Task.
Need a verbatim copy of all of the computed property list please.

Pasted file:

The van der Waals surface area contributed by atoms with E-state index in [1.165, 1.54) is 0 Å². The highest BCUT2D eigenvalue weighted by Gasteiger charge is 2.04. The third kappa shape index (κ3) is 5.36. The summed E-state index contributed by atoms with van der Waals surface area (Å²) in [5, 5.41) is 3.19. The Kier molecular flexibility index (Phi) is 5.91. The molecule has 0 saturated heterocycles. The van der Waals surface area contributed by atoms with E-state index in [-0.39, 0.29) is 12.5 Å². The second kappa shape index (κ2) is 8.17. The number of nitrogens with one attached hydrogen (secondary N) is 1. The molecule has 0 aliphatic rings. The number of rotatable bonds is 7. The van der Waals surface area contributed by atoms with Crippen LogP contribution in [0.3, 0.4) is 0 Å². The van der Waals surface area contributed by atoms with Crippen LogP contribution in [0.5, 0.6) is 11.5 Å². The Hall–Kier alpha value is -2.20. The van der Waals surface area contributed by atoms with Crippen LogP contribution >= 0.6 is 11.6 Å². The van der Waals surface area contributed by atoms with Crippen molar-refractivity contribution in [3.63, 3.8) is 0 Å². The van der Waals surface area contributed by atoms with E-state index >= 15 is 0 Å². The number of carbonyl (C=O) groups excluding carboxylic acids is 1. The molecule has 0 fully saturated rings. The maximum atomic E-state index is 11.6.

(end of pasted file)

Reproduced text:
The van der Waals surface area contributed by atoms with E-state index in [1.165, 1.54) is 0 Å². The highest BCUT2D eigenvalue weighted by Gasteiger charge is 2.04. The third kappa shape index (κ3) is 5.36. The summed E-state index contributed by atoms with van der Waals surface area (Å²) in [5, 5.41) is 3.19. The Kier molecular flexibility index (Phi) is 5.91. The molecule has 0 saturated heterocycles. The van der Waals surface area contributed by atoms with E-state index in [-0.39, 0.29) is 12.5 Å². The second kappa shape index (κ2) is 8.17. The number of nitrogens with one attached hydrogen (secondary N) is 1. The molecule has 0 aliphatic rings. The number of rotatable bonds is 7. The van der Waals surface area contributed by atoms with Crippen LogP contribution in [0.3, 0.4) is 0 Å². The van der Waals surface area contributed by atoms with Crippen LogP contribution in [0.5, 0.6) is 11.5 Å². The Hall–Kier alpha value is -2.20. The van der Waals surface area contributed by atoms with Crippen LogP contribution >= 0.6 is 11.6 Å². The van der Waals surface area contributed by atoms with Crippen molar-refractivity contribution in [3.63, 3.8) is 0 Å². The van der Waals surface area contributed by atoms with E-state index >= 15 is 0 Å². The number of carbonyl (C=O) groups excluding carboxylic acids is 1. The molecule has 0 fully saturated rings. The maximum atomic E-state index is 11.6.